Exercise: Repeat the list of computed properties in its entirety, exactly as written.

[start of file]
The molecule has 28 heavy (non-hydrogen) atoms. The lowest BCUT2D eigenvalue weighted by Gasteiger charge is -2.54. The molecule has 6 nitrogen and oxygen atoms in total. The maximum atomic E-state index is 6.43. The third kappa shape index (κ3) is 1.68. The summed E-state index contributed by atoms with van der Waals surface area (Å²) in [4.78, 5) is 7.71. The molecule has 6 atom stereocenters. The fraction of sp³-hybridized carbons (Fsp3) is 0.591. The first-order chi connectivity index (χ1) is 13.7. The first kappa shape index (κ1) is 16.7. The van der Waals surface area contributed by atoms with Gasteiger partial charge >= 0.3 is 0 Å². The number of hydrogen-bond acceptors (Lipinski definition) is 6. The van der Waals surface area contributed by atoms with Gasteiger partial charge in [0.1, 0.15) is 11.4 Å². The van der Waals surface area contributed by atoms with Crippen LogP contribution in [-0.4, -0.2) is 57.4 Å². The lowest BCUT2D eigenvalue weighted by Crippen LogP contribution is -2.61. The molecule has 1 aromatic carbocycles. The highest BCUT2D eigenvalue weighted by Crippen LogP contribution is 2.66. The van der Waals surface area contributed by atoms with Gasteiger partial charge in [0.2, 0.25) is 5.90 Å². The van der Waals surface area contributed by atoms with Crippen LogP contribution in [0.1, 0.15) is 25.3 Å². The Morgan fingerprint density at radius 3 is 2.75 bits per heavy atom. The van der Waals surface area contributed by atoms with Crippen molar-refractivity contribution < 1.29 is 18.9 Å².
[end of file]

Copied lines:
The molecule has 28 heavy (non-hydrogen) atoms. The lowest BCUT2D eigenvalue weighted by Gasteiger charge is -2.54. The molecule has 6 nitrogen and oxygen atoms in total. The maximum atomic E-state index is 6.43. The third kappa shape index (κ3) is 1.68. The summed E-state index contributed by atoms with van der Waals surface area (Å²) in [4.78, 5) is 7.71. The molecule has 6 atom stereocenters. The fraction of sp³-hybridized carbons (Fsp3) is 0.591. The first-order chi connectivity index (χ1) is 13.7. The first kappa shape index (κ1) is 16.7. The van der Waals surface area contributed by atoms with Gasteiger partial charge >= 0.3 is 0 Å². The number of hydrogen-bond acceptors (Lipinski definition) is 6. The van der Waals surface area contributed by atoms with Gasteiger partial charge in [0.1, 0.15) is 11.4 Å². The van der Waals surface area contributed by atoms with Crippen LogP contribution in [-0.4, -0.2) is 57.4 Å². The lowest BCUT2D eigenvalue weighted by Crippen LogP contribution is -2.61. The molecule has 1 aromatic carbocycles. The highest BCUT2D eigenvalue weighted by Crippen LogP contribution is 2.66. The van der Waals surface area contributed by atoms with Gasteiger partial charge in [0.2, 0.25) is 5.90 Å². The van der Waals surface area contributed by atoms with Crippen LogP contribution in [0.1, 0.15) is 25.3 Å². The Morgan fingerprint density at radius 3 is 2.75 bits per heavy atom. The van der Waals surface area contributed by atoms with Crippen molar-refractivity contribution < 1.29 is 18.9 Å².